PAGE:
Taiwan Forecasts Recession, Plans to Create 100,000 Jobs
TAIPEI — Taiwan was close to a recession in the third quarter of 2008 in a slowdown that will extend through the first quarter of 2009, President Ma Ying-jeou said.
Taiwan President Ma Ying-jeou
The global financial crisis hurt Taiwan in the third and fourth quarters, Mr. Ma said. "We already see a recession. This will extend to the first quarter next year," he said.
To weather the downturn, the government plans to create at least 100,000 jobs by the middle of 2009, hoping domestic demand will sustain the island’s economic growth, Mr. Ma said in a speech to members of the Taiwan Foreign Correspondents Club.
"In emergencies like this, an economic downturn rarely seen in decades, we have to take drastic measures. … Let’s get fiscal," Mr. Ma said.
As such, the government hasn’t abandoned its "633" goal, Mr. Ma said. During his election campaign, Mr. Ma said he would boost annual gross domestic product growth to 6% in four years, aim to raise the island’s per-capita gross domestic product to US$30,000 in eight years and cut the jobless rate to 3%.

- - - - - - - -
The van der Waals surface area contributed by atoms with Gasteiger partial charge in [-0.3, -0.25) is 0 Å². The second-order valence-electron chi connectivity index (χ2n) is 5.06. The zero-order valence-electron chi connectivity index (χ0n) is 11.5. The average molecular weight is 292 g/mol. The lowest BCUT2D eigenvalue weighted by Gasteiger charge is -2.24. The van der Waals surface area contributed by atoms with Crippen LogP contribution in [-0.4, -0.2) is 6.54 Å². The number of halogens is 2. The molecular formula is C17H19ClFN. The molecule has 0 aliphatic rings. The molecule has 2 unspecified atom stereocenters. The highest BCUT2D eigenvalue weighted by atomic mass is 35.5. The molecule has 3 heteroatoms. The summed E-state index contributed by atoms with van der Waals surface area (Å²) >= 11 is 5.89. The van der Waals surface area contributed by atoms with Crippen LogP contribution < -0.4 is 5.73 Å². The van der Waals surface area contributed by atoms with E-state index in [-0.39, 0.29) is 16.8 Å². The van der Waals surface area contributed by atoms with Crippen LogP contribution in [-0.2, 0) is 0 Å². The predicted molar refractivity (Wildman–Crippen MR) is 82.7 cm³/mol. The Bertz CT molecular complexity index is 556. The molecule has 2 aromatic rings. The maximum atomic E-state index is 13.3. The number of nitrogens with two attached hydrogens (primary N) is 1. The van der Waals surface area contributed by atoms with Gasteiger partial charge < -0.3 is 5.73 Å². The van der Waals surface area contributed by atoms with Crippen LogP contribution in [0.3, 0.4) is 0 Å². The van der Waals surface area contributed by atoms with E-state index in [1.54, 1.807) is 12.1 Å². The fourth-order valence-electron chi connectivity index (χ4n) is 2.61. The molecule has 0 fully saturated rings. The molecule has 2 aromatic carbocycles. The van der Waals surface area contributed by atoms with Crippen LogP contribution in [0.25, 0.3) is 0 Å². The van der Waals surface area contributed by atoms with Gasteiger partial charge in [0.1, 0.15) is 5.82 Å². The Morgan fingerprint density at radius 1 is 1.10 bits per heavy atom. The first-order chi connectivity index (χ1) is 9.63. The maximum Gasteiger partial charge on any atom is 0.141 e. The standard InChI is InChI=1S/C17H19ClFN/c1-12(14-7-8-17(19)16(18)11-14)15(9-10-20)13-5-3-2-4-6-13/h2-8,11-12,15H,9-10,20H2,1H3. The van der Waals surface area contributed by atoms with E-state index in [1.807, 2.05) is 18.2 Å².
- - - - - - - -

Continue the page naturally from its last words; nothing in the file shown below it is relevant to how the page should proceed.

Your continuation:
The government forecasts Taiwan’s per-capita GDP this year will be US$17,536 and the unemployment rate 4.01%.
Taiwan’s economy shrank 1.02% in the third quarter from a year earlier, the first contraction in more than five years, as domestic and external demand weakened.
The government now expects GDP to fall 1.73% in the fourth quarter, followed by a drop of 0.31% in the first quarter of 2009.
Mr. Ma said he expects domestic demand to be the main driver of the island’s economy and make up 60% of GDP next year.
"Mainland China’s economy is shrinking. … We can’t rely on China only," said Mr. Ma. "So we have to expand domestic demand."
He also said he expects Taiwan’s foreign trade to be "negative" in the next few months.
Taiwan’s exports in October fell 8.3% from a year earlier in their biggest drop in nearly four years.
Shipments to almost all of the island’s largest export markets slid during the month, led by sharply weaker demand for flat panels.
In October, exports to China and Hong Kong combined — the island’s largest export market — dropped 19.9% from a year earlier to US$7.47 billion, after falling 16.3% in Septemb